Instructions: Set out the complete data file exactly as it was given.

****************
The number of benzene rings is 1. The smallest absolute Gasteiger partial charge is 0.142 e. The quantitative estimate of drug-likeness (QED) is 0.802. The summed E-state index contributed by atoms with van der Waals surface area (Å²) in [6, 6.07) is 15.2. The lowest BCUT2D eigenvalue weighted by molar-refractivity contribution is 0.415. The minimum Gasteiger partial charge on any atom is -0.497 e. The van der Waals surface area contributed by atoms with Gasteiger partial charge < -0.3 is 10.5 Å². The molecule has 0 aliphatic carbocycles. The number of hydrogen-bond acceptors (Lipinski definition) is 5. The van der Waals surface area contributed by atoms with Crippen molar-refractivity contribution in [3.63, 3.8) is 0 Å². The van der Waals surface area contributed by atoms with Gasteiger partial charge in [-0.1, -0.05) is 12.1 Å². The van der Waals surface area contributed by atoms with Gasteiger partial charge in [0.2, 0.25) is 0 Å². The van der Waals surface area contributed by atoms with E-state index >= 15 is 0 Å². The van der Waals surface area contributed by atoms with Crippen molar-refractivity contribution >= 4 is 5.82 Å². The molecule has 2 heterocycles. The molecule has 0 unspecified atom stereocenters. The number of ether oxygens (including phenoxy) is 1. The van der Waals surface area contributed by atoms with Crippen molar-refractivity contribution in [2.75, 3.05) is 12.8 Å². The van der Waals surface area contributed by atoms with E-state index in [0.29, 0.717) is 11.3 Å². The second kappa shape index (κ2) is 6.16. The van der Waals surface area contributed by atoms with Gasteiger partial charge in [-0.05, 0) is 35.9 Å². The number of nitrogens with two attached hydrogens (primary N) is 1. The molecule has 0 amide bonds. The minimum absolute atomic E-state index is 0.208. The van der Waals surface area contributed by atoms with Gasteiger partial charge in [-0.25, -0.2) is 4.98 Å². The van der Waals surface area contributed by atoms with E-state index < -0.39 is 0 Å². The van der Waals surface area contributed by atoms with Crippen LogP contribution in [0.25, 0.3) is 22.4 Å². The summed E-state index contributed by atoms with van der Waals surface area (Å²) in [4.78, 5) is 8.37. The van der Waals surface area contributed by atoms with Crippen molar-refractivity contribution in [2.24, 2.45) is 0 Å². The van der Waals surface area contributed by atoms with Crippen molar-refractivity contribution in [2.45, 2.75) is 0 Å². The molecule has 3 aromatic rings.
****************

The number of benzene rings is 1. The smallest absolute Gasteiger partial charge is 0.142 e. The quantitative estimate of drug-likeness (QED) is 0.802. The summed E-state index contributed by atoms with van der Waals surface area (Å²) in [6, 6.07) is 15.2. The lowest BCUT2D eigenvalue weighted by molar-refractivity contribution is 0.415. The minimum Gasteiger partial charge on any atom is -0.497 e. The van der Waals surface area contributed by atoms with Gasteiger partial charge < -0.3 is 10.5 Å². The molecule has 0 aliphatic carbocycles. The number of hydrogen-bond acceptors (Lipinski definition) is 5. The van der Waals surface area contributed by atoms with Crippen molar-refractivity contribution in [3.63, 3.8) is 0 Å². The van der Waals surface area contributed by atoms with Gasteiger partial charge in [-0.1, -0.05) is 12.1 Å². The van der Waals surface area contributed by atoms with Gasteiger partial charge in [0.2, 0.25) is 0 Å². The van der Waals surface area contributed by atoms with E-state index >= 15 is 0 Å². The van der Waals surface area contributed by atoms with Crippen molar-refractivity contribution >= 4 is 5.82 Å². The molecule has 2 heterocycles. The molecule has 0 unspecified atom stereocenters. The number of ether oxygens (including phenoxy) is 1. The van der Waals surface area contributed by atoms with Crippen molar-refractivity contribution in [2.75, 3.05) is 12.8 Å². The van der Waals surface area contributed by atoms with E-state index in [0.29, 0.717) is 11.3 Å². The second kappa shape index (κ2) is 6.16. The van der Waals surface area contributed by atoms with Gasteiger partial charge in [-0.05, 0) is 35.9 Å². The number of nitrogens with two attached hydrogens (primary N) is 1. The molecule has 0 amide bonds. The minimum absolute atomic E-state index is 0.208. The van der Waals surface area contributed by atoms with Gasteiger partial charge in [-0.25, -0.2) is 4.98 Å². The van der Waals surface area contributed by atoms with E-state index < -0.39 is 0 Å². The van der Waals surface area contributed by atoms with Crippen LogP contribution in [0.25, 0.3) is 22.4 Å². The summed E-state index contributed by atoms with van der Waals surface area (Å²) in [4.78, 5) is 8.37. The van der Waals surface area contributed by atoms with Crippen molar-refractivity contribution in [2.24, 2.45) is 0 Å². The van der Waals surface area contributed by atoms with Crippen molar-refractivity contribution in [2.45, 2.75) is 0 Å². The molecule has 3 aromatic rings.